This brings me to my quandary. The positives of organized religion are tied to a darker element. Religiosity itself seems to hinge on a Yin and Yang effect. I refer back to the people I mentioned at the church earlier. They perpetuated hate and violence in the name of a religion that is based on love and acceptance. They turned that model on its head and used it to be exclusive and intentionally cruel. Could it be that the human need to compete, to crawl towards the top at the expense of others is at direct conflict with the sense of spiritual connection they seek to achieve. We have in this world a multitude of people who do good things and live a virtuous life in the context of their religious beliefs, amongst those who seek to use faith competitively, to exclude others, to set themselves apart, to believe themselves to have transcended the status quo. This darker element is also somewhat universal. I read about a suicide bombing in Pakistan over differences in faith only today. There were the terror attacks on the world trade centers, the murder of the “savages” the Native Americans by the US government for hundreds of years, the attempted genocide of the Jewish people in Nazi Germany, the strange protests held by the extremist of Westboro Baptist Church. These are just some to the extreme cases of people behaving badly based on a misdirected moral compass. It seemed the purity of spiritual morality is easily sullied by human shortcomings and prejudices.
Not all shortcomings are so dramatic. There are multiple churches that firmly believe that their church is the only one who can ensure entry to a positive after life. They believe that the entire rest of the world is doomed to a horrible afterlife or lack thereof merely because of the unfortunate occurrence of not attending church in some specific location. There are those who resent others for having differences in religious affiliation. There are those who share common religious values but put down each other for the perceived lack of devoutness of one another’s faith. I refer to the example of a man who lived his life in India. He worked his entire adult life and gave every penny he had ever earned to charity for the betterment of others. He himself lived a life of poverty. Had he been of the Christian faith his life of generosity and self-sacrifice would have been hailed as a Christ-like life. Truly the man should be canonized. But upon questioning several Christians locally I ascertained that they believed that this man would be doomed to hell, while they themselves enjoyed the reward of heaven.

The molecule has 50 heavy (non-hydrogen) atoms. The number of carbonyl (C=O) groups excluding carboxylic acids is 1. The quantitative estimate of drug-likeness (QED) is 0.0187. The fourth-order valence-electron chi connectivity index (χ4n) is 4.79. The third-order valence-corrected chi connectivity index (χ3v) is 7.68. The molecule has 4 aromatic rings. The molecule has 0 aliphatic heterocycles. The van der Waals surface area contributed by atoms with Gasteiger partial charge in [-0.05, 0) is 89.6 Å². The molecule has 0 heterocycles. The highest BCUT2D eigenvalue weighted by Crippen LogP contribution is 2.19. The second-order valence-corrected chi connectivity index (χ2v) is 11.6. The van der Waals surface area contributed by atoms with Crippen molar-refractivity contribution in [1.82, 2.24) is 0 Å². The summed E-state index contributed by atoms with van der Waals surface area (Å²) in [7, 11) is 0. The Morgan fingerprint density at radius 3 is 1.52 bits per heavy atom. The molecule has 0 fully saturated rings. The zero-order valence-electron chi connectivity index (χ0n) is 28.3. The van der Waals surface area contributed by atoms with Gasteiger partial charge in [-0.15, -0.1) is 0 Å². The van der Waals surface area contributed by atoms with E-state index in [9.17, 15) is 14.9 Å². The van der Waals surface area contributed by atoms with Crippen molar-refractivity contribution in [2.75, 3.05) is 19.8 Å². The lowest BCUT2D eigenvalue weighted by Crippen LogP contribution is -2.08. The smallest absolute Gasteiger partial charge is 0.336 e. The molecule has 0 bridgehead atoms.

I intend to continue to raise my children to live a faith based life. As it happens I do consider myself a Christian and adhere to that set of guidelines. As my children mature they will be encouraged to suppress the more base tendencies of those of faith. Too many of this world’s saddest and most savage moments have been carried out in the name of the pious. I encourage all to take a closer look at their faith and ask themselves some difficult questions.
-Is my faith a loving one or is it caustic to others?
-Do I accept the common faith journey of my fellow man as a separate passenger traveling on the same mortal direction, or do I judge other’s progress to make myself feel better about my own shortcomings?
-Do I use my faith for the betterment of the world I live in in honor and respect of my beliefs and those of others or do I seek to squash others I the name of a “loving” deity? Truly if a deity is loving, and the Lord who I choose to believe in is, he would not reject his creations based on cultural deviations or geographic location.
Whatever set of beliefs you choose to accept, or to reject I encourage others to take a perspective of tolerance and of camaraderie in this journey called life.
Don’t miss Sara B. Gauldin’s amazing books! Click HERE!